Low Emission Zones
Image of an LEZ sign.

Low Emission Zones

With the UN Climate Change Summit taking place in Glasgow this year, all eyes are on Scotland’s efforts to reduce emissions and help tackle change. We’ll be taking a look at what Scottish cities have in place so far, what is planned for the future and how they will overcome the barriers that come with creating a Net Zero environment.

Glasgow is currently leading the way in creating a “Net Zero” city, with big cuts to traffic in the city centre. It was the first city in Scotland to create low-emissions zones (LEZ) in 2018, with the first phase only affecting local service buses, camera-controlled bus gates have been added to the area around Central Station.

There are plans to fully implement LEZs by 31 December 2022! With the main goal to eliminate parking in and around George Square completely and making it a public transport/cyclist only zone. A consultation took place in October 2019 that showed huge public support for increasing the number of pedestrianised and green spaces across the city.

Meanwhile, in Edinburgh there’s been quite a few wee green spaces, with plans for even more in the future! Edinburgh was the first city in the UK to join the Open Streets movement, meaning areas of the old town are closed off completely to traffic between 12:00 and 17:00 on the first Sunday of each month.

Huge changes are on the way in terms of pedestrianising large parts of the city centre in the next 10 years, with areas such as George Street becoming closed to vehicles by 2025. Cars in the city centre with petrol engines must meet Euro 4 standards (vehicles sold after Jan 2006) whilst cars with diesel engines must meet Euro 6 standards (vehicles sold after September 2015) by 2024 if they wish to operate in the LEZ.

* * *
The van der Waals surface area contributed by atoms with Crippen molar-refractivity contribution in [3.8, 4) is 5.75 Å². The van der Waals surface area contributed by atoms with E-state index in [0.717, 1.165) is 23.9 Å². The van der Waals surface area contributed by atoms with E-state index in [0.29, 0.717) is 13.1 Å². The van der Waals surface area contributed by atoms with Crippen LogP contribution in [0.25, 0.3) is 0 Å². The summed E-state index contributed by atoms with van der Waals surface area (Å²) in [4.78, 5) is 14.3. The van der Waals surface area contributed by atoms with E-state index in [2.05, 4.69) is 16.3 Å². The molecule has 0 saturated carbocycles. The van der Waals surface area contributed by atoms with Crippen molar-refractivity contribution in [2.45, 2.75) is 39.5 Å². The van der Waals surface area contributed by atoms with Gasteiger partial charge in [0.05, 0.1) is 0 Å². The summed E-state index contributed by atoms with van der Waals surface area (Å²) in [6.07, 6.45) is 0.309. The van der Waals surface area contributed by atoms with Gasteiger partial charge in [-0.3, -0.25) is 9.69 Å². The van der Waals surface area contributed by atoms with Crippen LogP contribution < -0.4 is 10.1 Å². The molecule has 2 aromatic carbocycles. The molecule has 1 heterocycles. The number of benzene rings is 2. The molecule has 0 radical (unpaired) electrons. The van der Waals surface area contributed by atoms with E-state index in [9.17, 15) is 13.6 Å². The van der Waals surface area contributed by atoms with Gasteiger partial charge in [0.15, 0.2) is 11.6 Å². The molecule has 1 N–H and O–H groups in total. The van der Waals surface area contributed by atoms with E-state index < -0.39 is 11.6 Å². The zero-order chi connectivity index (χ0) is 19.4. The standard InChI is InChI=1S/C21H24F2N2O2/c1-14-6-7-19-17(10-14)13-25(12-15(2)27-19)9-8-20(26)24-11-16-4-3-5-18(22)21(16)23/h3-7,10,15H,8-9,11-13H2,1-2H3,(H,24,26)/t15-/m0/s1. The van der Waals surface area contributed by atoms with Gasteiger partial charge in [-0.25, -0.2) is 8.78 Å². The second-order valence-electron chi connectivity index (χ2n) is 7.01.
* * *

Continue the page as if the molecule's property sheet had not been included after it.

Aberdeen is looking to follow Edinburgh’s lead, with plans to close certain sections of Union Street from 22:00 to 05:00, this hopes to make the centre safer and more welcoming for those out and about. There are plans to consult the public in early 2020 on the best place to enforce low emission zones –keep an eye out to get involved!

If you’re struggling to envision a city without cars, look no further than Pontevedra in Spain! This wee city pedestrianised the entire city centre, removed all street parking and moved it underground. As a result of this, CO2 emissions have fallen by a massive 70%, small businesses are thriving thanks to increased passing trade and there have been no deaths from traffic accidents since 2009!

What do you think? Would pedestrianisation of city centres such as Edinburgh, Glasgow and Aberdeen be feasible? Should LEZs be implemented into small towns?

For updates on emission zones and more information visit: https://www.lowemissionzones.scot



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